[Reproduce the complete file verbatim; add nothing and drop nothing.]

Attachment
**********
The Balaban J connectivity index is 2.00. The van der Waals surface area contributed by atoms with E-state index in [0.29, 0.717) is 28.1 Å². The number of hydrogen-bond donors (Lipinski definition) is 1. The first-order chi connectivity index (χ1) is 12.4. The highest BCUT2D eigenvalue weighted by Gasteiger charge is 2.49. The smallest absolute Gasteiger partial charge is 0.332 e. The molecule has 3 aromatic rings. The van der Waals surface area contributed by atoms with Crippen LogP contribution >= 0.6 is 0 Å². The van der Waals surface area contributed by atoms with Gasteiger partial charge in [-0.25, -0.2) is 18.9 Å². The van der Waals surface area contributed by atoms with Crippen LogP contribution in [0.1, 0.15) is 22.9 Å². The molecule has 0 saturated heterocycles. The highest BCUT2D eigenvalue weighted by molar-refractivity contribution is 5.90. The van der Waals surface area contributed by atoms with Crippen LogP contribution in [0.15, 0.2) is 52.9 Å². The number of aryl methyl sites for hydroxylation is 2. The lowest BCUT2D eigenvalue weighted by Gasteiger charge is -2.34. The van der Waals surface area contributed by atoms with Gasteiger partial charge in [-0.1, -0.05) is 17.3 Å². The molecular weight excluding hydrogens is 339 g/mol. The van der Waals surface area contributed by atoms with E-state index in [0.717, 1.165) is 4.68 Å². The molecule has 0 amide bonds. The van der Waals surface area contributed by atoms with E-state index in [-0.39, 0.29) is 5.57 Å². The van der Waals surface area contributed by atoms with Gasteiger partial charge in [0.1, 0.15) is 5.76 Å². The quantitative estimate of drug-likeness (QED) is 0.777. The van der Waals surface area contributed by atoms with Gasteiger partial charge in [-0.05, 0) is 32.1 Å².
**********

The Balaban J connectivity index is 2.00. The van der Waals surface area contributed by atoms with E-state index in [0.29, 0.717) is 28.1 Å². The number of hydrogen-bond donors (Lipinski definition) is 1. The first-order chi connectivity index (χ1) is 12.4. The highest BCUT2D eigenvalue weighted by Gasteiger charge is 2.49. The smallest absolute Gasteiger partial charge is 0.332 e. The molecule has 3 aromatic rings. The van der Waals surface area contributed by atoms with Crippen LogP contribution >= 0.6 is 0 Å². The van der Waals surface area contributed by atoms with Gasteiger partial charge in [-0.25, -0.2) is 18.9 Å². The van der Waals surface area contributed by atoms with Crippen LogP contribution in [0.1, 0.15) is 22.9 Å². The molecule has 0 saturated heterocycles. The highest BCUT2D eigenvalue weighted by molar-refractivity contribution is 5.90. The van der Waals surface area contributed by atoms with Crippen LogP contribution in [0.15, 0.2) is 52.9 Å². The number of aryl methyl sites for hydroxylation is 2. The lowest BCUT2D eigenvalue weighted by Gasteiger charge is -2.34. The van der Waals surface area contributed by atoms with Gasteiger partial charge in [-0.1, -0.05) is 17.3 Å². The molecular weight excluding hydrogens is 339 g/mol. The van der Waals surface area contributed by atoms with E-state index in [0.717, 1.165) is 4.68 Å². The molecule has 0 amide bonds. The van der Waals surface area contributed by atoms with E-state index in [-0.39, 0.29) is 5.57 Å². The van der Waals surface area contributed by atoms with Gasteiger partial charge in [0.1, 0.15) is 5.76 Å². The quantitative estimate of drug-likeness (QED) is 0.777. The van der Waals surface area contributed by atoms with Gasteiger partial charge in [-0.05, 0) is 32.1 Å².